The EBA will be sponsoring Blues Week-ends in November in Pocklington and in February or March in Bracknell, I think, and I hope to make it to one of those events.  It has been great to be able to sustain an involvement over time and see the organization grow along with people's involvement with the music.
All best,

Offline uncle bud

  • Administrator
  • Member
  • Posts: 8314
  • Rank amateur
Re: EBA Blues Week, 2004
« Reply #1 on: August 23, 2004, 09:17:22 AM »

Great to hear about the EBA week. Sounds like a fun time. Paul Geremia is a hands down favorite of mine and it would be great to get him back to Port Townsend. He's a really nice guy, very funny and a country bluesman extraordinaire. Re. John and Phil, it seems to me Phil's playing has moved up to a new level in the past couple years. He's playing his ass off and is a joy to watch. Re. consecutive workshops, I think Mary Flower was moving onto her fifth at IGS after PTCBW. Forget about being hospitalized, just go straight for the funeral arrangements.

Good idea on the CDs too for classes, BTW.

Any EBA participants on the weenie board, we'd love to hear about your workshop, see photos etc!

Offline Richard

  • Global Moderator
  • Member
  • Posts: 2406
  • Drove this for 25 years!
    • weekendblues
Re: EBA Blues Week, 2004
« Reply #2 on: August 23, 2004, 12:56:43 PM »
John thanks for the EBA write up, I suppose really one of us participants should have done it  :-X

However, I am trying to get hold of some photos so let's hope they appear including my on stage appearance with Phil Wiggins playing brushes on cardboard box 8).  Great!

(That's enough of that. Ed)

Offline blueshome

  • Member
  • Posts: 1359
  • Step on it!
    • Blueshome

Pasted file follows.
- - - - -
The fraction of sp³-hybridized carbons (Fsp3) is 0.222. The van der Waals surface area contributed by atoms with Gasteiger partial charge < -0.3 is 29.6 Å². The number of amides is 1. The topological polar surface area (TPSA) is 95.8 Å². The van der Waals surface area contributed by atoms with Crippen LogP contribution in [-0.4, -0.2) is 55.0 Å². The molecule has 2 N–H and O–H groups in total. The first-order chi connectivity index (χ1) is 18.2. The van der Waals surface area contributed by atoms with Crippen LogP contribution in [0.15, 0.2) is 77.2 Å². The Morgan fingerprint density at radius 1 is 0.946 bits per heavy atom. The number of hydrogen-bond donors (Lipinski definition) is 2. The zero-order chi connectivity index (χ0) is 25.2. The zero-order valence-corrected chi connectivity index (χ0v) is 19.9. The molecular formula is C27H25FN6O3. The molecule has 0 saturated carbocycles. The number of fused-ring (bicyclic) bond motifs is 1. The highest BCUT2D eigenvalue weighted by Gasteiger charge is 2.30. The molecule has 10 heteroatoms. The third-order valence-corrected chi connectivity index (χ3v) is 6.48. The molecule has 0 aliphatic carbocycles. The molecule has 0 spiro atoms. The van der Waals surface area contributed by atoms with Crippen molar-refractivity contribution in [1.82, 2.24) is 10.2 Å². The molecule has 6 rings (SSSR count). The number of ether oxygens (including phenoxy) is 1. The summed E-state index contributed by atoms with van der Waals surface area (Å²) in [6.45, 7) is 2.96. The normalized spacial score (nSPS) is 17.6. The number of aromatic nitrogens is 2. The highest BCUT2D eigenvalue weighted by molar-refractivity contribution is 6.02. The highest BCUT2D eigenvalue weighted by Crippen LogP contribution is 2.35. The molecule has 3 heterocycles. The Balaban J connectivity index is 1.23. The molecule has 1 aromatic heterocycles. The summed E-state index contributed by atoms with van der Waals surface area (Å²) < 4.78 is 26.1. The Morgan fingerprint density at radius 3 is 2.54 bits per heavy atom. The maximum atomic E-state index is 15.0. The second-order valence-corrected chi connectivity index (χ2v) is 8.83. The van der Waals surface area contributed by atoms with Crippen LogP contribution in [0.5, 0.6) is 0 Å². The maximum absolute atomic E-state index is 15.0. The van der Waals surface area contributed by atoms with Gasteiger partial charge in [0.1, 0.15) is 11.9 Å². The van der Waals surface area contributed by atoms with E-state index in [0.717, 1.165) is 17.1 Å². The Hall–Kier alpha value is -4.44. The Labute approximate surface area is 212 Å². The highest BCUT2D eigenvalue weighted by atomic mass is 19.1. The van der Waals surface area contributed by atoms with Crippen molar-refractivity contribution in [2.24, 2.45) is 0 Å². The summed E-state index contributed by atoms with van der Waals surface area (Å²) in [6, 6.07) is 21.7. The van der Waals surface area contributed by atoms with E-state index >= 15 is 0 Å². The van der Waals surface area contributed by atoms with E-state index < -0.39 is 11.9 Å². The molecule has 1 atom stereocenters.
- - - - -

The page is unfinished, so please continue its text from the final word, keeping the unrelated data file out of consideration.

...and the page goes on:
Re: EBA Blues Week, 2004
« Reply #3 on: August 23, 2004, 02:27:36 PM »
We could have a little more to say on this later, but two of our number gave us great moments at EBA Bluesweek - JMM and Richard T!

John for agreeing to be a prize in our fund raising draw, and serenading the winner - one of our Belgian guests - with his Bolero! This in room full of about 100 with no sound reinforcement, you could hear a pin drop.

Richard for his frantic but accomplished percussion on the smooth chair (different I'm told, in sound from the rough chair), as one of my "Boogie Boys" .

Here's to next time? 8)

Offline Richard

  • Global Moderator
  • Member
  • Posts: 2406
  • Drove this for 25 years!
    • weekendblues
Re: EBA Blues Week, 2004
« Reply #4 on: October 04, 2004, 06:34:49 AM »
Just to say that there are finally some pictures around and can be found on Paul Martin's excellent photographic site

If you are very brave you can even find a pic of me playing the chair :-X
(That's enough of that. Ed)


  • Guest
Re: EBA Blues Week, 2004
« Reply #5 on: October 13, 2004, 11:46:27 PM »
Hello Weenies

Here I am the French Weenie ... or the "Froggy bluesman" as you wish

EBA - Exeter was a great event as usual - many thanks to Michael Roach and his close friends
As far as we are concerned - us students - we friendly squeezed the teachers ... just like lemons to get the best of them.
Paul Geremia did not only tough us slide but played a lot of his tunes... just like a juke box. So we had many opportunities to pick up licks, runs, tuning, chord progressions, ideas of arrangements. A bit like the teaching we had with Louisiana Red a couple of years ago... just a little bit clearer with the tunings.
John cephas showed us his usual material that you can hear on many of his CD's with Phil - great Piedmont stuff I got round 10 of them CD's - and covered the Skip James Dm tuning. John told us  many stories and experiences he had in his life and he's also a lovely and patient man. John is very much aware of sharing with the others. I remember while waiting for the opening of the door playing "Lemon jefferson's He Arose from the dead" and John came to me to sing with me and learn how to play this song.
I can't tell anything about our JMM that you don't already know excepted that this was my 3rd Exeter summer week + Pocklington week end with John's teaching. John is the best teacher I ever had and even if it makes you smiling John "changed my life" with his tuning and key position recognition great lesson. Thanks again John
Sorry I missed to tell I play the guitar - mostly without a slide - and I can't tell anything concerning other lessons. Hey Phil what about the slides lessons ?

Come on to visit Europ Exeter is a good opportunity... or an excuse
Keep on goin' the Weenie website is really a must
All the best
Yves "the froggy bluesman"